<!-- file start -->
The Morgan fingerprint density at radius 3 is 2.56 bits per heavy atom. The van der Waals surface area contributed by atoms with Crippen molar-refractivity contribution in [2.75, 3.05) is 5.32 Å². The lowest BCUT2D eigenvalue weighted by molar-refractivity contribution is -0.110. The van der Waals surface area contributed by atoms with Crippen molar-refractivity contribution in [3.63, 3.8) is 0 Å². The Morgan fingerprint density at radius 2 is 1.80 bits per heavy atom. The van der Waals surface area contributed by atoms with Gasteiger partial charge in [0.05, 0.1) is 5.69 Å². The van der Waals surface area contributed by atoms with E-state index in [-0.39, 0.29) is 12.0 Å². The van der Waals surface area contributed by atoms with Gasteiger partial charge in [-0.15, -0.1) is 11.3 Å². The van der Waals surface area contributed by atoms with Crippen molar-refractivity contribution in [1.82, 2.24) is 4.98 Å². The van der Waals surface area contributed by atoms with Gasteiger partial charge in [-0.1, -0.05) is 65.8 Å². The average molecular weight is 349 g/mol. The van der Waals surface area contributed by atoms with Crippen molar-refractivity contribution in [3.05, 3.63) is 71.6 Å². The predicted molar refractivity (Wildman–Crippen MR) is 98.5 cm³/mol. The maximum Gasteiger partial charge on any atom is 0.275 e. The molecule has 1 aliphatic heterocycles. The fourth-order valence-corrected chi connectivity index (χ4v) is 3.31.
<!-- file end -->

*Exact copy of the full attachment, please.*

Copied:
The Morgan fingerprint density at radius 3 is 2.56 bits per heavy atom. The van der Waals surface area contributed by atoms with Crippen molar-refractivity contribution in [2.75, 3.05) is 5.32 Å². The lowest BCUT2D eigenvalue weighted by molar-refractivity contribution is -0.110. The van der Waals surface area contributed by atoms with Crippen molar-refractivity contribution in [3.63, 3.8) is 0 Å². The Morgan fingerprint density at radius 2 is 1.80 bits per heavy atom. The van der Waals surface area contributed by atoms with Gasteiger partial charge in [0.05, 0.1) is 5.69 Å². The van der Waals surface area contributed by atoms with E-state index in [-0.39, 0.29) is 12.0 Å². The van der Waals surface area contributed by atoms with Gasteiger partial charge in [-0.15, -0.1) is 11.3 Å². The van der Waals surface area contributed by atoms with Crippen molar-refractivity contribution in [1.82, 2.24) is 4.98 Å². The van der Waals surface area contributed by atoms with Gasteiger partial charge in [-0.1, -0.05) is 65.8 Å². The average molecular weight is 349 g/mol. The van der Waals surface area contributed by atoms with Crippen molar-refractivity contribution in [3.05, 3.63) is 71.6 Å². The predicted molar refractivity (Wildman–Crippen MR) is 98.5 cm³/mol. The maximum Gasteiger partial charge on any atom is 0.275 e. The molecule has 1 aliphatic heterocycles. The fourth-order valence-corrected chi connectivity index (χ4v) is 3.31.